An Example of a Remedial Action Scheme (RAS) Used to Improve the Reliability of Power Systems, Transmission Operation
The following is an example of a remedial action scheme.
Reference: Design, Implementation and Commissioning of a Remedial Action Scheme, DistribuTECH Conference and Exhibition, San Diego, California January 25-27, 2005
A private company, TeckCominco Metals Ltd (TCML) operates a private network in the southern interior of British Columbia. The network comprises a hydro station of about 400MW capacity at Waneta, and a smelting plant with 220MW of load, approximately 15km away at Trail, connected with a 63kV transmission line. The TCML network is connected to the Western grid by two (2) 230kV interconnectors, at Warfield and Nelway. The TCML network may either import or export power via the interconnectors.
Excessive import or export power may result in the TCML network becoming islanded. The disconnection event may cause significant frequency excursions within the TCML network, with the possibility of a black-out occurring. The role of the remedial action scheme is to limit frequency excursions to acceptable levels and to prevent a black-out, if the TCML network is islanded.
The goal of the RAS system is to protect the MCML 63kV transmission system from excessive frequency excursions and possible black-out.
Software was used to model the WECC system and the TCML network. Within the TCML plant, modelling was done of dynamic motor loads and system inertial characteristics.
It was found that a combination of the rate of change of system frequency (df/dt) and the number of Waneta generators connected, were indicators of the degree of power imbalance in the islanded network. A RAS plan was developed and initial protection settings proposed, measuring df/dt at both the load bus and the generation bus.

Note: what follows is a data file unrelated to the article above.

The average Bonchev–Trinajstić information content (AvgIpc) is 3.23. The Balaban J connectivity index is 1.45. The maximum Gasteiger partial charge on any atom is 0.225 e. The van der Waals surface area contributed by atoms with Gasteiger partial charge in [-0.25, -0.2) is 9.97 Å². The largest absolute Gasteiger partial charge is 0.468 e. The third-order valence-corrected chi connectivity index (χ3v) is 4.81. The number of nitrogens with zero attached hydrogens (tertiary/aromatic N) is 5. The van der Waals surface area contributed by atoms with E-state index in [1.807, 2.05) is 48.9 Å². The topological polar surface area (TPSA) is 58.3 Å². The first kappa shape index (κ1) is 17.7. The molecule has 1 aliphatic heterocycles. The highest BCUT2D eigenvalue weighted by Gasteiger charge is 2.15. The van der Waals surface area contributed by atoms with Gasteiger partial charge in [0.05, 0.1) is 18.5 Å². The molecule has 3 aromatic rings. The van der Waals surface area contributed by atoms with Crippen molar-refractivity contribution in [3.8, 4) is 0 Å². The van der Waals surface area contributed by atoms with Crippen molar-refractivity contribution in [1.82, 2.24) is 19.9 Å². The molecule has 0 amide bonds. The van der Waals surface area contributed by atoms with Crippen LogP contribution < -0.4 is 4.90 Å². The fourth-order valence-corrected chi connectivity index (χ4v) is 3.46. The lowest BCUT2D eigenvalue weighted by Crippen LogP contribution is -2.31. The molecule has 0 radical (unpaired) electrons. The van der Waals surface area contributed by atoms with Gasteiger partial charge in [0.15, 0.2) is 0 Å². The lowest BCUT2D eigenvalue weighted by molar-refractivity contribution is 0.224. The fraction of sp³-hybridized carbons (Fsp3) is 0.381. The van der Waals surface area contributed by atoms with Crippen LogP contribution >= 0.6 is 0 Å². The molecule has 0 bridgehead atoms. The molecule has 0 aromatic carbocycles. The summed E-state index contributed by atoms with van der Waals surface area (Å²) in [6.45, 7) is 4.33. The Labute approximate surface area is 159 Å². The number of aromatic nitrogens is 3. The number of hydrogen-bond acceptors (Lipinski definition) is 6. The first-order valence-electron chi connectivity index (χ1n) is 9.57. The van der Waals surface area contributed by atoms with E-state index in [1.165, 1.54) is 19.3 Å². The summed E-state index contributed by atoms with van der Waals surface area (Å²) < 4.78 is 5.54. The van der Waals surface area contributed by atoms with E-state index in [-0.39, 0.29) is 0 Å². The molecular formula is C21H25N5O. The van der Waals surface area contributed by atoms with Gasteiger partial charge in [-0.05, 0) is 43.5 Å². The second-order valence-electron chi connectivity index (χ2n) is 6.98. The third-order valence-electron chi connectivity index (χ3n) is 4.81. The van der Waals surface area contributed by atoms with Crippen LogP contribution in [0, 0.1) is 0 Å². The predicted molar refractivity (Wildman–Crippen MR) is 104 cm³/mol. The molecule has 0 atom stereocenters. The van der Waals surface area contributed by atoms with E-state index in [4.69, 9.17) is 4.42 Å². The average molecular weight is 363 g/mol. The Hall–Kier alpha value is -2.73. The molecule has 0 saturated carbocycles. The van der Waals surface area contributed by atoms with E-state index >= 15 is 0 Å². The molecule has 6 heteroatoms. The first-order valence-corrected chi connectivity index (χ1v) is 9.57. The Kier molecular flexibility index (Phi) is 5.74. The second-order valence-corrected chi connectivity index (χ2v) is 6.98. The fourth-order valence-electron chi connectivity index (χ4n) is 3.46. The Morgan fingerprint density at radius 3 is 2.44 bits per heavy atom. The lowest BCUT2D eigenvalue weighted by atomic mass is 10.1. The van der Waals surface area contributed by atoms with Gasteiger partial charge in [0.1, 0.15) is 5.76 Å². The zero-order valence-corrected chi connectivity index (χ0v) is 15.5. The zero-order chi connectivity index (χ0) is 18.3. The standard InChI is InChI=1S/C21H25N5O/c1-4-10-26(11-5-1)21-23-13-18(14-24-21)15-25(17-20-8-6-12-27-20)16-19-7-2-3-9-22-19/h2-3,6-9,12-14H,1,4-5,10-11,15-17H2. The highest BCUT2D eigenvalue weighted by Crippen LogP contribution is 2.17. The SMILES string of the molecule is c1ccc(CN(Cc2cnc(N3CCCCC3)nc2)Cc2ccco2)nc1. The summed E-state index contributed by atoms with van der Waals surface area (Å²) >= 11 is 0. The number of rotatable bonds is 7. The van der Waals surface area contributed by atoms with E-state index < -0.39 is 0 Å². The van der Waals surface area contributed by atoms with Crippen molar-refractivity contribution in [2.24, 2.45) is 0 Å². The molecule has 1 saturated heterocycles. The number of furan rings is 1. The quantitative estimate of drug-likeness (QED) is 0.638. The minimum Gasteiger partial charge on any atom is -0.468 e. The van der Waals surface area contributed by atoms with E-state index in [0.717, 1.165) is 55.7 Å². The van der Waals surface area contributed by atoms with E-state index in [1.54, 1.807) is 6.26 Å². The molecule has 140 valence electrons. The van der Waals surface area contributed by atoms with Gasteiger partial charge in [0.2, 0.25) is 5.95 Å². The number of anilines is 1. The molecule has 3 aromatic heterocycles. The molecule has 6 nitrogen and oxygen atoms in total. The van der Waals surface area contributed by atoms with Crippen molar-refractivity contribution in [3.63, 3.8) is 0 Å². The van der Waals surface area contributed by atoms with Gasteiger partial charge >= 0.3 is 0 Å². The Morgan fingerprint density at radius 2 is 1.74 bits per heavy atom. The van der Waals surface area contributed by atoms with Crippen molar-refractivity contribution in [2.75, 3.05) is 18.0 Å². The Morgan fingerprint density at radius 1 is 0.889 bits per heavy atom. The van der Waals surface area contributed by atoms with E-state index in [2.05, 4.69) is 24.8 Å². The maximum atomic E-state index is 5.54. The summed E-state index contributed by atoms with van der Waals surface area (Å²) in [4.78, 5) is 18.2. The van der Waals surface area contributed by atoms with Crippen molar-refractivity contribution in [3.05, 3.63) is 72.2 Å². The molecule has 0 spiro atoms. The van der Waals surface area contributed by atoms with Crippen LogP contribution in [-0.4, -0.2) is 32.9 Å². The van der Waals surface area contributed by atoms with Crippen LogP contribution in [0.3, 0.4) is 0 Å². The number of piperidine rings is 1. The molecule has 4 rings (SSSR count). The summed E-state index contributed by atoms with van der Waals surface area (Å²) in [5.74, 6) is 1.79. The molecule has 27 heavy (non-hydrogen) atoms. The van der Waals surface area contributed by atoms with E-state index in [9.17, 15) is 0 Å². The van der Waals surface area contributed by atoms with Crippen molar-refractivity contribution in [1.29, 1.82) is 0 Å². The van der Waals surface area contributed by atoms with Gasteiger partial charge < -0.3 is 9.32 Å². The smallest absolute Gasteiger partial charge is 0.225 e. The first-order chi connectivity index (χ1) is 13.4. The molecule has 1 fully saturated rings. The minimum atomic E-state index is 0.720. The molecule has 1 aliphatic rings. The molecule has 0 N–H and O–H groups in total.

A load flow and dynamic stability analysis was made of the proposed RAS system. The findings of the modelling indicated that with fewer than three generators on line at Waneta, immediate load shedding was required, independent of the system df/dt. The RAS could limit frequency excursions and allow the system to reach steady state with three or more generators on line.
The RAS system comprised two schemes which could each operate independently. The first is a load shed scheme located near the load bus and the second is a generator shedding scheme, located at the generator bus. The RAS uses 15 IED relays at three different locations, integrated over 4 communication networks and systems.
The RAS system is armed when the network is islanded. The RAS logic is predefined. Switching is actioned in response to measured changes in frequency. Load shedding occurs in response to negative df/dt measurements. There are 4 load blocks which may be shed. Should islanding occur with less than three generators on line, there is immediate load shedding of all 4 load blocks. Generator shedding occurs in response to positive df/dt measurements. The operators may pre-select a priority list for generator shedding.
The benefits of using df/dt measurements instead of MW calculations included; more accurate RAS response to the system conditions, a faster reaction time and a reduced communication bandwidth requirement.
BESST Engineering is able to provide solutions for remedial action schemes (RAS) through power system analysis, detailed design of the implementation and commissioning.